Many who have railed against taxes would nevertheless expect their pavement to be first class and have prompt response to emergencies. Regardless of whether or not funds have been well spent in the past, the fact remains that to maintain and modernize our infrastructure will take money, most of which can only come from taxpayers. Simply declaring an objection to further taxation will not magically cause government to become more efficient and thus accomplish all the things desired with existing resources. If you are unwilling to pay for these things, be prepared to accept that some services will simply not be available, particularly in response to a major earthquake or other disaster.


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Posted by pat
a resident of Midtown
on Dec 28, 2011 at 10:48 am

Thank you for your comments, Ralph.

I repeat what others have said regarding giving more money (through taxes) to the city. It has been spent unwisely in the past and we have no assurances that will change.

Steven Levy wrote, “Our mission was to develop funding options that did not involve taking money from other city priorities. Council and residents may choose to reallocate current funding but this commission’s scope and mission was to fully fund the needs we identified without reviewing or commenting on other city priorities and services.”

This put a strangle hold on the commission and set us up for more taxes and/or more bonds.

“Simply declaring an objection to further taxation will not magically cause government to become more efficient and thus accomplish all the things desired with existing resources.”
The problem is with “all the things desired.” If we give the city more money, it will continue to desire more and more and spend more and more.

The answer is to cut some of the non-essentials so there is enough money to fund the priorities, e.g., infrastructure.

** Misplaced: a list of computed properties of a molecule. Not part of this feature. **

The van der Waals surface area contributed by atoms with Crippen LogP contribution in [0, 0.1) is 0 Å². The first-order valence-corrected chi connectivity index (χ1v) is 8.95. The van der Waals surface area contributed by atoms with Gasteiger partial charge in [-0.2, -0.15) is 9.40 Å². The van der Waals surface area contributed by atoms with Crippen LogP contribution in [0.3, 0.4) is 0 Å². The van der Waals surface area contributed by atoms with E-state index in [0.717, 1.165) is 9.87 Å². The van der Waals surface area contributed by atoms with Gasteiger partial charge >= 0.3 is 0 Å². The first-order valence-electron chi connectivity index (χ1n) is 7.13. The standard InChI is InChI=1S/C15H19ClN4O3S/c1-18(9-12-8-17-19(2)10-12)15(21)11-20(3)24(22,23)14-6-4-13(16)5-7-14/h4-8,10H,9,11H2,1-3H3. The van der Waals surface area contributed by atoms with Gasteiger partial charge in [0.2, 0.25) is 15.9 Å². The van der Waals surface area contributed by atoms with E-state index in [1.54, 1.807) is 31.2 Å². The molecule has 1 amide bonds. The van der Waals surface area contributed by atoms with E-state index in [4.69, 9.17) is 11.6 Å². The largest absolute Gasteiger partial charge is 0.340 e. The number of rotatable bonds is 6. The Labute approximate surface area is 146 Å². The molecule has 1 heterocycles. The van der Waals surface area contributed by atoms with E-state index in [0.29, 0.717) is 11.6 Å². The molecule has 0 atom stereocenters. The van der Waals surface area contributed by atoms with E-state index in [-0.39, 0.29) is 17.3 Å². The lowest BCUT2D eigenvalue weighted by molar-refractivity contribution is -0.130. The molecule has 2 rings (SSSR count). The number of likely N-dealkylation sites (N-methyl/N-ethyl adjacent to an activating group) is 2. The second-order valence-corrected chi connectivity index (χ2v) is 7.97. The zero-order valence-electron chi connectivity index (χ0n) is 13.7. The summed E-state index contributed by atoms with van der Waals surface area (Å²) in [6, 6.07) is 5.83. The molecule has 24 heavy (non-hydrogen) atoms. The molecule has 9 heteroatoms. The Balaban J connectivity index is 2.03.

As for the database, one can only wonder why this wasn't implemented years ago. No doubt the cost will be astronomical, given what we've seen in the past with the SAP system.


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Posted by Glass Half Full
a resident of another community
on Dec 28, 2011 at 12:16 pm

Response of pat and the rest of "the glass half empty" brigade on this board:

Palo Alto has had no inventory of infrastructure assets, my that's terrible!

If Palo Alto now has an inventory of infrastructure assets, my that was too expensive to create!

The "logic" of negativity!


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Posted by Which glass?
a resident of Greater Miranda
on Dec 28, 2011 at 4:04 pm

The point is, we see prima facie evidence that the city has been mismanaged for decades.

We have paid a ton for the people mismanaging, so that is not the problem.

The problem is apparently the structure of city leadership.

The optimistic view is that we can somehow change that and make it better.

Yes, an inventory of infrastructure assets is a good thing showing that the city government is not 100% brain dead. And, the huge amount of effort in compiling an inventory of infrastructure is notable, as a good thing or a bad thing.

While details may not have been known by all, it was well known that we have such a backlog. Things like worldwide trips related to worldwide global warming are unconscionable under these circumstances.
These folk act like the money is theirs to squander.

One aspect of the problem is that the city government spends more money than it has no matter what the priorities are, and it predictably spends the money on low priority items to help it justify more money. (Low priority for the people who pay for it).

This glass is not half full or half empty; it's poisoned.


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Posted by parent
a resident of Charleston Gardens
on Dec 28, 2011 at 7:23 pm

The raising of sales tax rate would bring only a small amount. The answer is not to raise sales tax and penalize shoppers and businesses in Palo Alto, but rather to bring more sales tax generating business to Palo Alto. The commission should have looked at ways to improve the ability and attractiveness of doing business in palo alto. Why does everyone in palo alto have to go to mountain view to shop?


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Posted by Walter_E_Wallis
a resident of Midtown
on Dec 29, 2011 at 8:19 am

Walter_E_Wallis is a registered user.